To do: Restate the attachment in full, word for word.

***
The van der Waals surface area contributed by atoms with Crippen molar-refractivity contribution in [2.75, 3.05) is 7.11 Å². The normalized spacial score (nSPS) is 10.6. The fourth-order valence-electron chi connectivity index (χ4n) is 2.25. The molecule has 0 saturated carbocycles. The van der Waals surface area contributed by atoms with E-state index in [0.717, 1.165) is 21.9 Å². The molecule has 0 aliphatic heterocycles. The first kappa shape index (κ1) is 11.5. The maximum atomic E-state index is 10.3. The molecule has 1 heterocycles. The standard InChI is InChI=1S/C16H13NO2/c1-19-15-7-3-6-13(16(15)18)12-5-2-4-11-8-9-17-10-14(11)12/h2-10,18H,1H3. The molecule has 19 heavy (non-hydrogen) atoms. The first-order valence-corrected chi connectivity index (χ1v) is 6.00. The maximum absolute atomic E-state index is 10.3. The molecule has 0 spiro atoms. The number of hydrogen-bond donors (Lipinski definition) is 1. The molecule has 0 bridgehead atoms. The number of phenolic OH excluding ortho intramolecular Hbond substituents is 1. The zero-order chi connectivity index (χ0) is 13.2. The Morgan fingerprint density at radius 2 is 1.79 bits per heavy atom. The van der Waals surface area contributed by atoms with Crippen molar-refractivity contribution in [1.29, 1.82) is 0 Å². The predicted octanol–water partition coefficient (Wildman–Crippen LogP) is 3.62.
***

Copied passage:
The van der Waals surface area contributed by atoms with Crippen molar-refractivity contribution in [2.75, 3.05) is 7.11 Å². The normalized spacial score (nSPS) is 10.6. The fourth-order valence-electron chi connectivity index (χ4n) is 2.25. The molecule has 0 saturated carbocycles. The van der Waals surface area contributed by atoms with E-state index in [0.717, 1.165) is 21.9 Å². The molecule has 0 aliphatic heterocycles. The first kappa shape index (κ1) is 11.5. The maximum atomic E-state index is 10.3. The molecule has 1 heterocycles. The standard InChI is InChI=1S/C16H13NO2/c1-19-15-7-3-6-13(16(15)18)12-5-2-4-11-8-9-17-10-14(11)12/h2-10,18H,1H3. The molecule has 19 heavy (non-hydrogen) atoms. The first-order valence-corrected chi connectivity index (χ1v) is 6.00. The maximum absolute atomic E-state index is 10.3. The molecule has 0 spiro atoms. The number of hydrogen-bond donors (Lipinski definition) is 1. The molecule has 0 bridgehead atoms. The number of phenolic OH excluding ortho intramolecular Hbond substituents is 1. The zero-order chi connectivity index (χ0) is 13.2. The Morgan fingerprint density at radius 2 is 1.79 bits per heavy atom. The van der Waals surface area contributed by atoms with Crippen molar-refractivity contribution in [1.29, 1.82) is 0 Å². The predicted octanol–water partition coefficient (Wildman–Crippen LogP) is 3.62.